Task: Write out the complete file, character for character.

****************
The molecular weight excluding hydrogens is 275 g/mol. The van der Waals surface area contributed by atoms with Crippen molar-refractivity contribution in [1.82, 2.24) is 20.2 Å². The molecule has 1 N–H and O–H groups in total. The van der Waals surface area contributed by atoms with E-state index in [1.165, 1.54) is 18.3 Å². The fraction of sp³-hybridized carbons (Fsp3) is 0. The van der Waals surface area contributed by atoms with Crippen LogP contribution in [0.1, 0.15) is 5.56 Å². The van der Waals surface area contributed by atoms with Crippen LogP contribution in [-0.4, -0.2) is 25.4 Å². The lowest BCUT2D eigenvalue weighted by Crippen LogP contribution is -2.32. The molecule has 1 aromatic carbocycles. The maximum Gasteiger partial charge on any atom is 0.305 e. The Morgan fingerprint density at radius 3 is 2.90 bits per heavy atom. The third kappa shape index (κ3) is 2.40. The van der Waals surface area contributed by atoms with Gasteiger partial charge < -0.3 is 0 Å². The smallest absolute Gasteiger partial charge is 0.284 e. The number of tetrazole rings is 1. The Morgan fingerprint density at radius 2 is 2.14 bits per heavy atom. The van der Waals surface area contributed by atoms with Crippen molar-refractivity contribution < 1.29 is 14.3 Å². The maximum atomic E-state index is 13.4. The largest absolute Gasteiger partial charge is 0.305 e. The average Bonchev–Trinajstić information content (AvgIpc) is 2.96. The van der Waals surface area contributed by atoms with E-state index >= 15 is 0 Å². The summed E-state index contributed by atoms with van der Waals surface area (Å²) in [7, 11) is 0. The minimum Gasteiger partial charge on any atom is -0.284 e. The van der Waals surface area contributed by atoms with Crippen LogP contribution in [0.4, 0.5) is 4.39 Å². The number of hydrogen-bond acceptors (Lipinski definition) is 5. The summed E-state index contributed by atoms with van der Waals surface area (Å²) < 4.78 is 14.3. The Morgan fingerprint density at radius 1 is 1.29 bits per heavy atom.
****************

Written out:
The molecular weight excluding hydrogens is 275 g/mol. The van der Waals surface area contributed by atoms with Crippen molar-refractivity contribution in [1.82, 2.24) is 20.2 Å². The molecule has 1 N–H and O–H groups in total. The van der Waals surface area contributed by atoms with E-state index in [1.165, 1.54) is 18.3 Å². The fraction of sp³-hybridized carbons (Fsp3) is 0. The van der Waals surface area contributed by atoms with Crippen LogP contribution in [0.1, 0.15) is 5.56 Å². The van der Waals surface area contributed by atoms with Crippen LogP contribution in [-0.4, -0.2) is 25.4 Å². The lowest BCUT2D eigenvalue weighted by Crippen LogP contribution is -2.32. The molecule has 1 aromatic carbocycles. The maximum Gasteiger partial charge on any atom is 0.305 e. The Morgan fingerprint density at radius 3 is 2.90 bits per heavy atom. The third kappa shape index (κ3) is 2.40. The van der Waals surface area contributed by atoms with Gasteiger partial charge < -0.3 is 0 Å². The smallest absolute Gasteiger partial charge is 0.284 e. The number of tetrazole rings is 1. The Morgan fingerprint density at radius 2 is 2.14 bits per heavy atom. The van der Waals surface area contributed by atoms with Crippen molar-refractivity contribution < 1.29 is 14.3 Å². The maximum atomic E-state index is 13.4. The largest absolute Gasteiger partial charge is 0.305 e. The average Bonchev–Trinajstić information content (AvgIpc) is 2.96. The van der Waals surface area contributed by atoms with E-state index >= 15 is 0 Å². The summed E-state index contributed by atoms with van der Waals surface area (Å²) in [7, 11) is 0. The minimum Gasteiger partial charge on any atom is -0.284 e. The van der Waals surface area contributed by atoms with Crippen LogP contribution in [0.4, 0.5) is 4.39 Å². The number of hydrogen-bond acceptors (Lipinski definition) is 5. The summed E-state index contributed by atoms with van der Waals surface area (Å²) < 4.78 is 14.3. The Morgan fingerprint density at radius 1 is 1.29 bits per heavy atom.